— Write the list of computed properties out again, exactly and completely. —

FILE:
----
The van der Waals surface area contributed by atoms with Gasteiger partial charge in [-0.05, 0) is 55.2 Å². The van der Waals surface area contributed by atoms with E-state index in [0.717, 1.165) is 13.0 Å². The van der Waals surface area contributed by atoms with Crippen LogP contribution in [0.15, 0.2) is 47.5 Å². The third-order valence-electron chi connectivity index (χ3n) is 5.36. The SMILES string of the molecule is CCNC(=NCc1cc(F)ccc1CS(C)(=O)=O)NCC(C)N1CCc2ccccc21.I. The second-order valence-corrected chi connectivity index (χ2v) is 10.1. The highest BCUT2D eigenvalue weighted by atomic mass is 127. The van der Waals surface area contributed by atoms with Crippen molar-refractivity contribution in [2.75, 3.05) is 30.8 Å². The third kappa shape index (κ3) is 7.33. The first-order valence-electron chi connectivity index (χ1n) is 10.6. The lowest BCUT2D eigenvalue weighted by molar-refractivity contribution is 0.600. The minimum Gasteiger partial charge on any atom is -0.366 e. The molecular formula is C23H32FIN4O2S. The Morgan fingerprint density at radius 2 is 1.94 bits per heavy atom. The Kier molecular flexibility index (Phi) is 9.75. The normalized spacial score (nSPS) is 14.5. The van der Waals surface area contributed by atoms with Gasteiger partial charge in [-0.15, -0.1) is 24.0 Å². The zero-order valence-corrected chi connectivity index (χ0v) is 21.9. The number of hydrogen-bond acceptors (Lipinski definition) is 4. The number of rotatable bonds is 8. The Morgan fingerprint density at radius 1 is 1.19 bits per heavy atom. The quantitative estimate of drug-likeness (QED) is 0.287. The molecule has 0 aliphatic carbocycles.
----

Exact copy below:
The van der Waals surface area contributed by atoms with Gasteiger partial charge in [-0.05, 0) is 55.2 Å². The van der Waals surface area contributed by atoms with E-state index in [0.717, 1.165) is 13.0 Å². The van der Waals surface area contributed by atoms with Crippen LogP contribution in [0.15, 0.2) is 47.5 Å². The third-order valence-electron chi connectivity index (χ3n) is 5.36. The SMILES string of the molecule is CCNC(=NCc1cc(F)ccc1CS(C)(=O)=O)NCC(C)N1CCc2ccccc21.I. The second-order valence-corrected chi connectivity index (χ2v) is 10.1. The highest BCUT2D eigenvalue weighted by atomic mass is 127. The van der Waals surface area contributed by atoms with Crippen molar-refractivity contribution in [2.75, 3.05) is 30.8 Å². The third kappa shape index (κ3) is 7.33. The first-order valence-electron chi connectivity index (χ1n) is 10.6. The lowest BCUT2D eigenvalue weighted by molar-refractivity contribution is 0.600. The minimum Gasteiger partial charge on any atom is -0.366 e. The molecular formula is C23H32FIN4O2S. The Morgan fingerprint density at radius 2 is 1.94 bits per heavy atom. The Kier molecular flexibility index (Phi) is 9.75. The normalized spacial score (nSPS) is 14.5. The van der Waals surface area contributed by atoms with Gasteiger partial charge in [-0.15, -0.1) is 24.0 Å². The zero-order valence-corrected chi connectivity index (χ0v) is 21.9. The number of hydrogen-bond acceptors (Lipinski definition) is 4. The number of rotatable bonds is 8. The Morgan fingerprint density at radius 1 is 1.19 bits per heavy atom. The quantitative estimate of drug-likeness (QED) is 0.287. The molecule has 0 aliphatic carbocycles.